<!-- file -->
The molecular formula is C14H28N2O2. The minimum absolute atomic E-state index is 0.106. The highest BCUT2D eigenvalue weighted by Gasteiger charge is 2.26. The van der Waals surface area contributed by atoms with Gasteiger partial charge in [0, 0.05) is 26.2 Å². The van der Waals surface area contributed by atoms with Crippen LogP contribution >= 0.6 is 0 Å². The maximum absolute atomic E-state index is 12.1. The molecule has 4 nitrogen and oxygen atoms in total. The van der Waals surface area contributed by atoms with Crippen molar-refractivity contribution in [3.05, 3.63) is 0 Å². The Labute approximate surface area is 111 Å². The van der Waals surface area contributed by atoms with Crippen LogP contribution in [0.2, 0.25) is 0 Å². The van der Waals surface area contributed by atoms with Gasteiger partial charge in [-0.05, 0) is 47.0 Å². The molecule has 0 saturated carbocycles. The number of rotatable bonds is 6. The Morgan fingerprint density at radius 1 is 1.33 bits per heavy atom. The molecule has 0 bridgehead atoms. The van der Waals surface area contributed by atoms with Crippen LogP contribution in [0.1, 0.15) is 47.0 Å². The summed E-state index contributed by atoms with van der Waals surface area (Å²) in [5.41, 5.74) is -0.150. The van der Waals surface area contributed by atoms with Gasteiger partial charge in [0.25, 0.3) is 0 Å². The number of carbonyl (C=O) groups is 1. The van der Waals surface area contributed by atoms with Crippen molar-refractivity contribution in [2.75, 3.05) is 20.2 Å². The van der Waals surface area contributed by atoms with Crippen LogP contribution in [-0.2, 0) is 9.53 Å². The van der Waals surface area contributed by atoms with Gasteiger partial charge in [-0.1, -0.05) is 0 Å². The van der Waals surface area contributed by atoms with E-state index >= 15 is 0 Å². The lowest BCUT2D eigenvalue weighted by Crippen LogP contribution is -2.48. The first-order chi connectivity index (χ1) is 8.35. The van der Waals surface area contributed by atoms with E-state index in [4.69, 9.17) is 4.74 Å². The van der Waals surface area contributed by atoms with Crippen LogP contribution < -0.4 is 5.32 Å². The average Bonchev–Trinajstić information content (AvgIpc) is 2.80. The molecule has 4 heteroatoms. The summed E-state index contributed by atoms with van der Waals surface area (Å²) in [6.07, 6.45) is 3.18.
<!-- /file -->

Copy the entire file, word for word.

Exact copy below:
The molecular formula is C14H28N2O2. The minimum absolute atomic E-state index is 0.106. The highest BCUT2D eigenvalue weighted by Gasteiger charge is 2.26. The van der Waals surface area contributed by atoms with Gasteiger partial charge in [0, 0.05) is 26.2 Å². The van der Waals surface area contributed by atoms with Crippen LogP contribution >= 0.6 is 0 Å². The maximum absolute atomic E-state index is 12.1. The molecule has 4 nitrogen and oxygen atoms in total. The van der Waals surface area contributed by atoms with Crippen molar-refractivity contribution in [3.05, 3.63) is 0 Å². The Labute approximate surface area is 111 Å². The van der Waals surface area contributed by atoms with Crippen LogP contribution in [0.2, 0.25) is 0 Å². The van der Waals surface area contributed by atoms with Gasteiger partial charge in [-0.05, 0) is 47.0 Å². The molecule has 0 saturated carbocycles. The number of rotatable bonds is 6. The Morgan fingerprint density at radius 1 is 1.33 bits per heavy atom. The molecule has 0 bridgehead atoms. The van der Waals surface area contributed by atoms with Crippen LogP contribution in [0.1, 0.15) is 47.0 Å². The summed E-state index contributed by atoms with van der Waals surface area (Å²) in [5.41, 5.74) is -0.150. The van der Waals surface area contributed by atoms with Gasteiger partial charge in [0.25, 0.3) is 0 Å². The number of carbonyl (C=O) groups is 1. The van der Waals surface area contributed by atoms with Crippen molar-refractivity contribution in [2.75, 3.05) is 20.2 Å². The van der Waals surface area contributed by atoms with Crippen LogP contribution in [-0.2, 0) is 9.53 Å². The van der Waals surface area contributed by atoms with Gasteiger partial charge in [-0.1, -0.05) is 0 Å². The van der Waals surface area contributed by atoms with E-state index >= 15 is 0 Å². The lowest BCUT2D eigenvalue weighted by Crippen LogP contribution is -2.48. The first-order chi connectivity index (χ1) is 8.35. The van der Waals surface area contributed by atoms with E-state index in [4.69, 9.17) is 4.74 Å². The van der Waals surface area contributed by atoms with Crippen LogP contribution < -0.4 is 5.32 Å². The average Bonchev–Trinajstić information content (AvgIpc) is 2.80. The molecule has 4 heteroatoms. The summed E-state index contributed by atoms with van der Waals surface area (Å²) in [6.07, 6.45) is 3.18.